Meeting data needs to inform recovery, conservation and management of imperiled flatwoods salamanders
The federally listed flatwoods salamanders (Ambystoma bishopi and A. cingulatum) are at imminent risk of extinction. To inform recovery, management, and conservation efforts, we asked: (1) How much of their historic range is still occupied? (2) Have losses of breeding sites threatened the sustainability of larger metapopulations? (3) Does designated critical habitat reflect the conservation needs of each species? (4) How do we best establish assurance colonies, breeding programs, and execute reintroductions/translocations? (5) Last, while habitat is being restored, what immediate actions are crucial to maintain populations on the landscape? We addressed the first three questions by compiling locality data and calculating the average distance between neighboring breeding ponds, the total quantity of designated habitat, the size of critical habitat units (CHU), land use within each CHU, and the percentage of CHU’s located on private lands. To address questions 4 and 5 we used structured decision-making (SDM) to evaluate alternatives and make decisions regarding how best to develop assurance colonies and captive breeding programs, implement reintroductions and/or translocations, and how best to maintain extant natural populations during restoration.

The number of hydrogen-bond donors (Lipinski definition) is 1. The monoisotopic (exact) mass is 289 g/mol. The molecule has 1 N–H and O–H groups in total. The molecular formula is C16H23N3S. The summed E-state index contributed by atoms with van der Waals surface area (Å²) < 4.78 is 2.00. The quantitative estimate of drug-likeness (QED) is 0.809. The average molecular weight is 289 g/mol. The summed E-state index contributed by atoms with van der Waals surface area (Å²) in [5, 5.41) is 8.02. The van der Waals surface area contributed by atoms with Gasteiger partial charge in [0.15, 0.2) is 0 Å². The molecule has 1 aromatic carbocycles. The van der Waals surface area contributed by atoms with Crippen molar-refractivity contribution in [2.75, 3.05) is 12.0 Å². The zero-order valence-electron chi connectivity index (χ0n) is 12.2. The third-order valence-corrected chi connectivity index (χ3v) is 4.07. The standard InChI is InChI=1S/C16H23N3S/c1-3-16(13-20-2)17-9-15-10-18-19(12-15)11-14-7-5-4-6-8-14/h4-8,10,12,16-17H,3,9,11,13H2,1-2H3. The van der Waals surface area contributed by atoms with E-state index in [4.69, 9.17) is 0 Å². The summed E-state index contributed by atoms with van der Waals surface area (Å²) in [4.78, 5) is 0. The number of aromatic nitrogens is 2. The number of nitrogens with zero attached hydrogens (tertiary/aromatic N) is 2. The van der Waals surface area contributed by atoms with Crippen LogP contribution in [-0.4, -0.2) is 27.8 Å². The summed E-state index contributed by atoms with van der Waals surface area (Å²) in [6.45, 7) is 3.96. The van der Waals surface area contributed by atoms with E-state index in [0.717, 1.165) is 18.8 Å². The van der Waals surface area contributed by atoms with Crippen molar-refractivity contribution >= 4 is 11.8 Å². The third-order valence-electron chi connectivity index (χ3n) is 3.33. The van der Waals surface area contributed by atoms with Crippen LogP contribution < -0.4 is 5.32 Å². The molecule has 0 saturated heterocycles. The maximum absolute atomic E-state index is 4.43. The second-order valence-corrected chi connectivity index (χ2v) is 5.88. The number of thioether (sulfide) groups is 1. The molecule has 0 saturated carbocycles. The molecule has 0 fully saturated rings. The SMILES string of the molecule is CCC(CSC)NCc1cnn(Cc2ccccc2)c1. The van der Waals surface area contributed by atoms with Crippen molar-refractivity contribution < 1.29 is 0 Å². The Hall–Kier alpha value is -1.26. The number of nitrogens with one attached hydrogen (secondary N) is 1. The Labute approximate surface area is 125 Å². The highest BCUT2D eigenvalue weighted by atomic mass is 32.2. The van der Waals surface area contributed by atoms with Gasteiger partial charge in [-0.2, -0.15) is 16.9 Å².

We obtained locality data for 458 historical locations which, in recent years, have decreased to just 49 occupied sites (as of 2014) across the combined range for both species (an 89.3% decline in the number of known populations). The average distance between neighboring breeding sites ranged from 8.0 km prior to 1999 to 28.3 km from 2010 to present. Because individual salamanders probably do not disperse more than 1-2 km within a generation and multi-generation gene flow likely is limited to ≤ 5-10 km, loss of flatwoods salamander populations over time has possibly created severe isolation that may be a critical component of this on-going decline. There is 5.5 times more designated critical habitat area for A. cingulatum (Threatened) than there is for A. bishopi (Endangered). The median size of CHU’s for A. bishopi is significantly smaller, comprised of a significantly higher percentage of agriculture and disturbed habitat types, and predominantly located on private lands. Our preliminary analyses within the SDM framework indicated that establishing replicated, captive breeding populations in combination with reintroductions would be necessary to maximize population persistence. Moreover, maintaining the status quo of habitat management is not sufficient to increase occupancy of suitable sites. Rather, an “emergency response plan” consisting of in situ head-starting, translocations, and habitat restoration will be necessary to increase occurrence on the landscape.